A lay-by agreement is one where goods are delivered to the Under the Australian Consumer Law, a person who buys goods or services for less than $40 000 or for personal or home use. only when the total price of the goods has been paid, and the transaction involves payments spread over at least three instalments (including any deposit). This constitutes a lay-by agreement, unless both the consumer and supplier agree that an agreement involving two payments is a lay-by agreement.
The ACL sets out five rules about lay-bys:
- A lay-by agreement must be in writing, a copy of which must be given to the consumer (s 96 ACL).
- A consumer may cancel a lay-by agreement at any time, after paying any The end of something. Contracts terminate when the parties have done what they agreed. A contract can also be terminated without being completed, for example if one party breaks the contract, or it is impossible to carry out. (1) A statement giving the details of a crime an accused person is claimed to have committed. (2) A personal property security. (3) A judge’s directions to a jury at the end of a case., which must not be more than the reasonable The amount charged by a lawyer for legal work. Lawyers can only charge the amount agreed with the client in a costs agreement or the amount stated by a court in its rules. The party who loses a case usually has to pay all their own costs plus most of the costs reasonably incurred by the other side. See also indemnity costs. incurred by the supplier (s 97 ACL).
- A supplier may cancel a lay-by agreement only if:
i the consumer has breached a term of the agreement;
ii the supplier is ceasing to engage in trade or commerce; or
iii the goods are no longer available (s 98 ACL).
4. In the event of cancellation by either A person or organisation directly involved in a court case. Parties include the plaintiff or applicant, the defendant, and any third party added to the action, but not independent witnesses., the consumer is entitled to a full refund of amounts paid (s 99(1) ACL).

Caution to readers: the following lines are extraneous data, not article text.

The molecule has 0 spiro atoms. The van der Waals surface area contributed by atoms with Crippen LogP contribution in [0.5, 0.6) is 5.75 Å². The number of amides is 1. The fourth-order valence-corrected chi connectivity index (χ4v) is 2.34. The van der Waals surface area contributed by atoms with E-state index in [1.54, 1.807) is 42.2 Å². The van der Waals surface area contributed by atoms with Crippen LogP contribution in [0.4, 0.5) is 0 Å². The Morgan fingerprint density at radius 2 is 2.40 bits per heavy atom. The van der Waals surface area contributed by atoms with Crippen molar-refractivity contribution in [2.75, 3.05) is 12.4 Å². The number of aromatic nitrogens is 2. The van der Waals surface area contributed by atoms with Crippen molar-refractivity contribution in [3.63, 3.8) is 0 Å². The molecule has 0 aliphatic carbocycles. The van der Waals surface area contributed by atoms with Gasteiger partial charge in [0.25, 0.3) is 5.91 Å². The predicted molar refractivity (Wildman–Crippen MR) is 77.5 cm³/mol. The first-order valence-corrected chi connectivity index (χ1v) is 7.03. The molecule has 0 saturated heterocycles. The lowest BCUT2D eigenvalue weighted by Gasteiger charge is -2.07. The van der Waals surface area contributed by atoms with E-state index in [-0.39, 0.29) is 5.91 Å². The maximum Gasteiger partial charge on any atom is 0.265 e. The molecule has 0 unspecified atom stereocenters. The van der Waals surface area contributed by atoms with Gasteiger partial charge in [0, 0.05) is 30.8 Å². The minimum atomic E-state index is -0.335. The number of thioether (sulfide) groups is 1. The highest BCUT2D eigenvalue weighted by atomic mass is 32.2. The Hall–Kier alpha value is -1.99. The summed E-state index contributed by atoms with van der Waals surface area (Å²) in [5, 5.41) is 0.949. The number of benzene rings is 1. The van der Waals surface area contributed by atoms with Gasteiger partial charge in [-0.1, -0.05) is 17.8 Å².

5. Where a consumer cancels a lay-by agreement, the supplier is entitled to recover a reasonable termination charge. This amount may be withheld from any money repaid to a consumer or recovered from the consumer if the total amount paid by the consumer under the lay-by agreement is not enough to cover it (s 99(2) ACL).
Lay-by arrangements are no longer widely promoted. Instead, retailers now commonly The first step in agreeing to make a legally binding agreement. An offer must be accepted before there can be a legally enforceable contract. For example, a person can offer to sell their car for $5000 and a buyer can accept the offer and pay that purchase price. ‘buy now, pay later’ arrangements. These arrangements allow customers to purchase and obtain goods and services immediately, but pay for the goods and services later.
There are no specific regulations dealing with ‘buy now, pay later’ arrangements and the National Consumer A debt that does not have to be paid until some future time. Being allowed to pay later, in the future, for something you are getting now. Protection A written law made by parliament. Also called an ‘Act of parliament’, ‘statute’ or legislation. 2009 (Cth) does not apply. However, these arrangements are considered to be ‘credit facilities’ under the ASIC Act. This means that ASIC can take action where a ‘buy now, pay later’ provider engages in conduct that is misleading or unconscionable.